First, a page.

In five years time, a magnetic implant may deliver your personalized dose of medication. The device has been developed by researchers from the University of British Columbia (UBC) and could help ease treatments for patients required to take many pills or undergo regular intravenous injections.
At just six millimeters in diameter, the device is made of a silicone sponge and magnetic carbonyl iron particles encased in a round polymer. It’s designed to fit just under a patient’s skin. When activated by a magnet passed over the outside of the skin, the sponge deforms and its drug contents are dispersed through a small opening in the polymer casing.
A major benefit beyond its minimal invasiveness is that, unlike similar devices, which need a power source to disperse medication, the UBC device needs only an external magnetic field. This can be used to control dose sizes through magnets of varying strengths.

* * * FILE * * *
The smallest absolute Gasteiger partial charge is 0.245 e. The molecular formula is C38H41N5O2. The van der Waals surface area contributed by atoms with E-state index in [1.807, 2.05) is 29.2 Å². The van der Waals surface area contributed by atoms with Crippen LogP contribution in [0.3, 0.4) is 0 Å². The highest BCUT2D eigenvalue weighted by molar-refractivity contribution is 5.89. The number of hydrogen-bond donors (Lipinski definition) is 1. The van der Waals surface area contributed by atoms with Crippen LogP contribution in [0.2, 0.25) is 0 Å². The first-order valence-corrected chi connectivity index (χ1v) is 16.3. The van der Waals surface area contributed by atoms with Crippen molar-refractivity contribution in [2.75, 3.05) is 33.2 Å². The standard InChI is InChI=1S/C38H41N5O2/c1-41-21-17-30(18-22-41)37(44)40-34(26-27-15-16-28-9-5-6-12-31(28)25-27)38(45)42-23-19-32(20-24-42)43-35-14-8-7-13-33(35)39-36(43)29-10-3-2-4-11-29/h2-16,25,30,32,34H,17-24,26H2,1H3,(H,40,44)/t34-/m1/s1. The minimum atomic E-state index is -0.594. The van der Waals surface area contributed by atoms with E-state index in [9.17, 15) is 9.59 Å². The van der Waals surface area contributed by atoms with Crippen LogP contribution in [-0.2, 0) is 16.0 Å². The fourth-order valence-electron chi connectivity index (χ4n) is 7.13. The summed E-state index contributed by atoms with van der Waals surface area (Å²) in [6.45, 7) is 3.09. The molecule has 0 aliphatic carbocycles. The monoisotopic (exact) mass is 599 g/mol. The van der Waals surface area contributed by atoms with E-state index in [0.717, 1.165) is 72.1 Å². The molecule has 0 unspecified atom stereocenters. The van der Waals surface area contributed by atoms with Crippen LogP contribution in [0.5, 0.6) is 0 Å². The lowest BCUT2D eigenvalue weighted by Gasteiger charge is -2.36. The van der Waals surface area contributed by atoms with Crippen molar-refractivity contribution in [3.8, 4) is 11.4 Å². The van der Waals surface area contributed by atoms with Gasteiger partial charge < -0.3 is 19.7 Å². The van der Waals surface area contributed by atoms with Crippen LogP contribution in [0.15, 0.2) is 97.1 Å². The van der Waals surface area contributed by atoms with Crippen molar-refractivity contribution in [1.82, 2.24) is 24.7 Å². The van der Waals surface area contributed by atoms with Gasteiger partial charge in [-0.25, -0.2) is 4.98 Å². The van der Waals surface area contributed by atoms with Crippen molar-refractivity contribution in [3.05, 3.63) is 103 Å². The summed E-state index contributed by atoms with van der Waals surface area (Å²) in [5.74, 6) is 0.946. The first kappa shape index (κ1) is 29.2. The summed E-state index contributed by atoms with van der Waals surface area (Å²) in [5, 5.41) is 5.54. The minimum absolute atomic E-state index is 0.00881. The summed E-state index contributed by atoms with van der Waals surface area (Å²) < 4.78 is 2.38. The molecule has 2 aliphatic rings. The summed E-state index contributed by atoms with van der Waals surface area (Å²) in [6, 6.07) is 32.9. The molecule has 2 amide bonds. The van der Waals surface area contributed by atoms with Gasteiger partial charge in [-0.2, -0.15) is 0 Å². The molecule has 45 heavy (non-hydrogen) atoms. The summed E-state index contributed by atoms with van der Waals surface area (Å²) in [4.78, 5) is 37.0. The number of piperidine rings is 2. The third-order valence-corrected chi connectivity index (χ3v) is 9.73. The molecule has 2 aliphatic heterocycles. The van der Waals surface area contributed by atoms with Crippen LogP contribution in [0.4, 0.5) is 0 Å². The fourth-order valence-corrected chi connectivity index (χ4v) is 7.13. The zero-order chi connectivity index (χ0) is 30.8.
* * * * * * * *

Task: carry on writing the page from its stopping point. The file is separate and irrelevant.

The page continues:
“We had a prior work on magnetic drug delivery device that contains a membrane and a drug reservoir,” Mu Chiao, a UBC professor of mechanical engineering who supervised the project, told Digital Trends. “It was quite challenging to make that device. So we thought about combining drug reservoirs and the membranes into one. Then we thought of a sponge.”
The device was loaded with docetaxel, a prostate cancer drug, and administered to animal tissue in laboratory trials. The researchers demonstrated that the magnet was able to function and the drug didn’t lose its potency, proving effective against cancer cells after repeated uses.
Though Chiao sad the implant is still at least five to ten years from commercialization, the researchers hope to target procedures that are close to the skin, such as long-term hormone treatment.
A paper detailing the study was published online in the journal Advanced Functional Materials.
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